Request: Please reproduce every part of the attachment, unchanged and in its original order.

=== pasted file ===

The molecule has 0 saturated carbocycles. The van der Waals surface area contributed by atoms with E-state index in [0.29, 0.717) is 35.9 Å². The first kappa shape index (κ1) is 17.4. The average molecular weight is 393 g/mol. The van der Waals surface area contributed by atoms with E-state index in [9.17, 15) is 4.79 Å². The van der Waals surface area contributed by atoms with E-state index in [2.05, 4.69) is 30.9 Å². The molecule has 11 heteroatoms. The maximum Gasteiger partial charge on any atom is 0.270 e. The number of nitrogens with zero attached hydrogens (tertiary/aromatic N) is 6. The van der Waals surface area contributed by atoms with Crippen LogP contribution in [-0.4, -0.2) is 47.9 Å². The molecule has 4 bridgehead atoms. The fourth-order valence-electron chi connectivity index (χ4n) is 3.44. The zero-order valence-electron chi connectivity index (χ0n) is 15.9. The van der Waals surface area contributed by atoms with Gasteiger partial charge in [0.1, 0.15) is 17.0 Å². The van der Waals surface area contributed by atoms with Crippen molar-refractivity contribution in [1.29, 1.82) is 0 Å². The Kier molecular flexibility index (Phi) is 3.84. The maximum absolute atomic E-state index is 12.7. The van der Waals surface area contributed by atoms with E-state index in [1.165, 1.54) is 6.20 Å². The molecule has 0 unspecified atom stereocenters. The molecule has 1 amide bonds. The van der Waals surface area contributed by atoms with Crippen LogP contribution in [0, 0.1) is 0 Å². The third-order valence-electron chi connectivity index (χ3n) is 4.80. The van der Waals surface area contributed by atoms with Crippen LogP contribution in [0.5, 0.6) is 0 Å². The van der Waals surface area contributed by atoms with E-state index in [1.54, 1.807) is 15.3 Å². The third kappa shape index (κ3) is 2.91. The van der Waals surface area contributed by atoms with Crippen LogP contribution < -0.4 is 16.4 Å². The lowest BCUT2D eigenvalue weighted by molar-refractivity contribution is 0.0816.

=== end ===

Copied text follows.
The molecule has 0 saturated carbocycles. The van der Waals surface area contributed by atoms with E-state index in [0.29, 0.717) is 35.9 Å². The first kappa shape index (κ1) is 17.4. The average molecular weight is 393 g/mol. The van der Waals surface area contributed by atoms with E-state index in [9.17, 15) is 4.79 Å². The van der Waals surface area contributed by atoms with E-state index in [2.05, 4.69) is 30.9 Å². The molecule has 11 heteroatoms. The maximum Gasteiger partial charge on any atom is 0.270 e. The number of nitrogens with zero attached hydrogens (tertiary/aromatic N) is 6. The van der Waals surface area contributed by atoms with Crippen LogP contribution in [-0.4, -0.2) is 47.9 Å². The molecule has 4 bridgehead atoms. The fourth-order valence-electron chi connectivity index (χ4n) is 3.44. The zero-order valence-electron chi connectivity index (χ0n) is 15.9. The van der Waals surface area contributed by atoms with Gasteiger partial charge in [0.1, 0.15) is 17.0 Å². The van der Waals surface area contributed by atoms with Crippen molar-refractivity contribution in [1.29, 1.82) is 0 Å². The Kier molecular flexibility index (Phi) is 3.84. The maximum absolute atomic E-state index is 12.7. The van der Waals surface area contributed by atoms with E-state index in [1.165, 1.54) is 6.20 Å². The molecule has 0 unspecified atom stereocenters. The molecule has 1 amide bonds. The van der Waals surface area contributed by atoms with Crippen LogP contribution in [0, 0.1) is 0 Å². The third-order valence-electron chi connectivity index (χ3n) is 4.80. The van der Waals surface area contributed by atoms with Crippen LogP contribution in [0.5, 0.6) is 0 Å². The van der Waals surface area contributed by atoms with E-state index in [1.54, 1.807) is 15.3 Å². The third kappa shape index (κ3) is 2.91. The van der Waals surface area contributed by atoms with Crippen LogP contribution < -0.4 is 16.4 Å². The lowest BCUT2D eigenvalue weighted by molar-refractivity contribution is 0.0816.